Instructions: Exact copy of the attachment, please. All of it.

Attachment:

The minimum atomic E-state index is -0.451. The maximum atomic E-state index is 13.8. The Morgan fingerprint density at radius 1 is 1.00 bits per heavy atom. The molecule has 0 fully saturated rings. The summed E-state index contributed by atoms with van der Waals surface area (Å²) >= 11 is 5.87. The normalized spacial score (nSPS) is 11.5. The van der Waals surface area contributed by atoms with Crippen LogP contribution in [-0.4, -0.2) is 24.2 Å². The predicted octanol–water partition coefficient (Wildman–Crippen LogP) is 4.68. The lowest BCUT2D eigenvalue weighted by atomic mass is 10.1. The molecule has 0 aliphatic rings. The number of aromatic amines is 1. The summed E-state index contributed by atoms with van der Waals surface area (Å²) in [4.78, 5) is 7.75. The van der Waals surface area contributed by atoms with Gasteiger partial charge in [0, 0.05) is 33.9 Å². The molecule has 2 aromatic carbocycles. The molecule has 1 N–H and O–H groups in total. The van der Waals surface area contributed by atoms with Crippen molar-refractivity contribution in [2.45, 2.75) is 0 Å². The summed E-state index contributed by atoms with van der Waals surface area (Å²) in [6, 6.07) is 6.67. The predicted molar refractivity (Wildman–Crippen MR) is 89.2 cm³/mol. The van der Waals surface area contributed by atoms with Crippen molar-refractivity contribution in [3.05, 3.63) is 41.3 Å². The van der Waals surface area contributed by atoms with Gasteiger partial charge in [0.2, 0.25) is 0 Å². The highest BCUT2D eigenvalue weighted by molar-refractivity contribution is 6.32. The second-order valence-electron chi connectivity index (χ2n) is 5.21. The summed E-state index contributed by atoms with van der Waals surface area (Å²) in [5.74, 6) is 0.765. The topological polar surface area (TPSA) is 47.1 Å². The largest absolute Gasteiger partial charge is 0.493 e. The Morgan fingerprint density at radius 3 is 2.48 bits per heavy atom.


The minimum atomic E-state index is -0.451. The maximum atomic E-state index is 13.8. The Morgan fingerprint density at radius 1 is 1.00 bits per heavy atom. The molecule has 0 fully saturated rings. The summed E-state index contributed by atoms with van der Waals surface area (Å²) >= 11 is 5.87. The normalized spacial score (nSPS) is 11.5. The van der Waals surface area contributed by atoms with Crippen LogP contribution in [-0.4, -0.2) is 24.2 Å². The predicted octanol–water partition coefficient (Wildman–Crippen LogP) is 4.68. The lowest BCUT2D eigenvalue weighted by atomic mass is 10.1. The molecule has 0 aliphatic rings. The number of aromatic amines is 1. The summed E-state index contributed by atoms with van der Waals surface area (Å²) in [4.78, 5) is 7.75. The van der Waals surface area contributed by atoms with Gasteiger partial charge in [0, 0.05) is 33.9 Å². The molecule has 2 aromatic carbocycles. The molecule has 1 N–H and O–H groups in total. The van der Waals surface area contributed by atoms with Crippen molar-refractivity contribution in [2.45, 2.75) is 0 Å². The summed E-state index contributed by atoms with van der Waals surface area (Å²) in [6, 6.07) is 6.67. The predicted molar refractivity (Wildman–Crippen MR) is 89.2 cm³/mol. The van der Waals surface area contributed by atoms with Crippen molar-refractivity contribution in [3.05, 3.63) is 41.3 Å². The van der Waals surface area contributed by atoms with Gasteiger partial charge in [0.2, 0.25) is 0 Å². The highest BCUT2D eigenvalue weighted by molar-refractivity contribution is 6.32. The second-order valence-electron chi connectivity index (χ2n) is 5.21. The summed E-state index contributed by atoms with van der Waals surface area (Å²) in [5.74, 6) is 0.765. The topological polar surface area (TPSA) is 47.1 Å². The largest absolute Gasteiger partial charge is 0.493 e. The Morgan fingerprint density at radius 3 is 2.48 bits per heavy atom.